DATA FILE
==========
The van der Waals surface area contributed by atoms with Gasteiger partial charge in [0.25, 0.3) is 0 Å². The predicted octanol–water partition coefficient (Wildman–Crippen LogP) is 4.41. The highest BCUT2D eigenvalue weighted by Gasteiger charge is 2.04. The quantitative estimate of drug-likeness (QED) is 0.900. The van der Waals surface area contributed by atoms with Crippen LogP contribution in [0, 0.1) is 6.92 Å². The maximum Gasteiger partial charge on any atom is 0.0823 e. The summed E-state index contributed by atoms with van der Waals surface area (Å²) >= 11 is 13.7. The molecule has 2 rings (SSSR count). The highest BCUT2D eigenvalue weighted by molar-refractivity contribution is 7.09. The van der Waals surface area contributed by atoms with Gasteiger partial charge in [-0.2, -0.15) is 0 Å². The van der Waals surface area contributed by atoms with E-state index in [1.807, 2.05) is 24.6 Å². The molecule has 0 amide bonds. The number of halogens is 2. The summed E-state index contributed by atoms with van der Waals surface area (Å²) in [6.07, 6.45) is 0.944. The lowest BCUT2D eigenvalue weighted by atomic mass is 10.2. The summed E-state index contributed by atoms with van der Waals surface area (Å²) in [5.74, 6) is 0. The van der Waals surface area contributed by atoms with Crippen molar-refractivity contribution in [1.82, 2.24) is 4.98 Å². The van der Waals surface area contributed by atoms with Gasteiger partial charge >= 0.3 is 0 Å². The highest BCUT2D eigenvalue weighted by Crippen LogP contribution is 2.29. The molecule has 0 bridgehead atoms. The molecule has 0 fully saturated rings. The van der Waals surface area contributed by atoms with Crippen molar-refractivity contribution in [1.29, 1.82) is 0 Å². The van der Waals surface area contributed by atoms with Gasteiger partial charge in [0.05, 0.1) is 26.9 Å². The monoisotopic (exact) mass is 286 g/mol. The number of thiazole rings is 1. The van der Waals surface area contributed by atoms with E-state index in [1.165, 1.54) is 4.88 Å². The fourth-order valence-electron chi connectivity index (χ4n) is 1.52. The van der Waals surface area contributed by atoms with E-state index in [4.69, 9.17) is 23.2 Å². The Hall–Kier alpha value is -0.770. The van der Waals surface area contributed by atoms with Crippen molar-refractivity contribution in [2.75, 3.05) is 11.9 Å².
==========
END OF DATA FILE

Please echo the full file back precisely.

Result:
The van der Waals surface area contributed by atoms with Gasteiger partial charge in [0.25, 0.3) is 0 Å². The predicted octanol–water partition coefficient (Wildman–Crippen LogP) is 4.41. The highest BCUT2D eigenvalue weighted by Gasteiger charge is 2.04. The quantitative estimate of drug-likeness (QED) is 0.900. The van der Waals surface area contributed by atoms with Crippen LogP contribution in [0, 0.1) is 6.92 Å². The maximum Gasteiger partial charge on any atom is 0.0823 e. The summed E-state index contributed by atoms with van der Waals surface area (Å²) >= 11 is 13.7. The molecule has 2 rings (SSSR count). The highest BCUT2D eigenvalue weighted by molar-refractivity contribution is 7.09. The van der Waals surface area contributed by atoms with Gasteiger partial charge in [-0.2, -0.15) is 0 Å². The van der Waals surface area contributed by atoms with E-state index in [1.807, 2.05) is 24.6 Å². The molecule has 0 amide bonds. The number of halogens is 2. The summed E-state index contributed by atoms with van der Waals surface area (Å²) in [6.07, 6.45) is 0.944. The lowest BCUT2D eigenvalue weighted by atomic mass is 10.2. The summed E-state index contributed by atoms with van der Waals surface area (Å²) in [5.74, 6) is 0. The van der Waals surface area contributed by atoms with Crippen molar-refractivity contribution in [1.82, 2.24) is 4.98 Å². The van der Waals surface area contributed by atoms with Gasteiger partial charge >= 0.3 is 0 Å². The highest BCUT2D eigenvalue weighted by Crippen LogP contribution is 2.29. The molecule has 0 bridgehead atoms. The molecule has 0 fully saturated rings. The van der Waals surface area contributed by atoms with Crippen molar-refractivity contribution in [1.29, 1.82) is 0 Å². The van der Waals surface area contributed by atoms with Gasteiger partial charge in [0.05, 0.1) is 26.9 Å². The monoisotopic (exact) mass is 286 g/mol. The number of thiazole rings is 1. The van der Waals surface area contributed by atoms with E-state index in [1.165, 1.54) is 4.88 Å². The fourth-order valence-electron chi connectivity index (χ4n) is 1.52. The van der Waals surface area contributed by atoms with E-state index in [4.69, 9.17) is 23.2 Å². The Hall–Kier alpha value is -0.770. The van der Waals surface area contributed by atoms with Crippen molar-refractivity contribution in [2.75, 3.05) is 11.9 Å².